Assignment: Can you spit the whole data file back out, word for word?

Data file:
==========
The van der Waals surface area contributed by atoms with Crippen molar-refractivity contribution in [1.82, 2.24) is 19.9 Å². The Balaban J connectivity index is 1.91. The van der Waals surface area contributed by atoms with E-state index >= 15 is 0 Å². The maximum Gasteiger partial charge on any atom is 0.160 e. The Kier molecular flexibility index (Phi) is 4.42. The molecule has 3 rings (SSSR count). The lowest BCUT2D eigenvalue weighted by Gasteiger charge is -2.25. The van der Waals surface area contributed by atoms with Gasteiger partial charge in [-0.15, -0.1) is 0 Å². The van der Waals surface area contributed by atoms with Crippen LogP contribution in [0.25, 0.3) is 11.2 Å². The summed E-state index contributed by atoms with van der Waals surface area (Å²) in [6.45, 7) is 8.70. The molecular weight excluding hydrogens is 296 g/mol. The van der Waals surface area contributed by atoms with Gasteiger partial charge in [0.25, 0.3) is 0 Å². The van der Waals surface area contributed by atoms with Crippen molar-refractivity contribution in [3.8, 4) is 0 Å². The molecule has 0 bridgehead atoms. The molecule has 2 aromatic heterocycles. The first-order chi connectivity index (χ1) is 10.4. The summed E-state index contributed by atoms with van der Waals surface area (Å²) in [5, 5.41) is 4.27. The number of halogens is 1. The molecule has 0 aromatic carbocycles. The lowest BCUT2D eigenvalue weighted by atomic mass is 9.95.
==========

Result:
The van der Waals surface area contributed by atoms with Crippen molar-refractivity contribution in [1.82, 2.24) is 19.9 Å². The Balaban J connectivity index is 1.91. The van der Waals surface area contributed by atoms with E-state index >= 15 is 0 Å². The maximum Gasteiger partial charge on any atom is 0.160 e. The Kier molecular flexibility index (Phi) is 4.42. The molecule has 3 rings (SSSR count). The lowest BCUT2D eigenvalue weighted by Gasteiger charge is -2.25. The van der Waals surface area contributed by atoms with Gasteiger partial charge in [-0.15, -0.1) is 0 Å². The van der Waals surface area contributed by atoms with Crippen LogP contribution in [0.25, 0.3) is 11.2 Å². The summed E-state index contributed by atoms with van der Waals surface area (Å²) in [6.45, 7) is 8.70. The molecular weight excluding hydrogens is 296 g/mol. The van der Waals surface area contributed by atoms with Gasteiger partial charge in [0.25, 0.3) is 0 Å². The van der Waals surface area contributed by atoms with Crippen molar-refractivity contribution in [3.8, 4) is 0 Å². The molecule has 0 bridgehead atoms. The molecule has 2 aromatic heterocycles. The first-order chi connectivity index (χ1) is 10.4. The summed E-state index contributed by atoms with van der Waals surface area (Å²) in [5, 5.41) is 4.27. The number of halogens is 1. The molecule has 0 aromatic carbocycles. The lowest BCUT2D eigenvalue weighted by atomic mass is 9.95.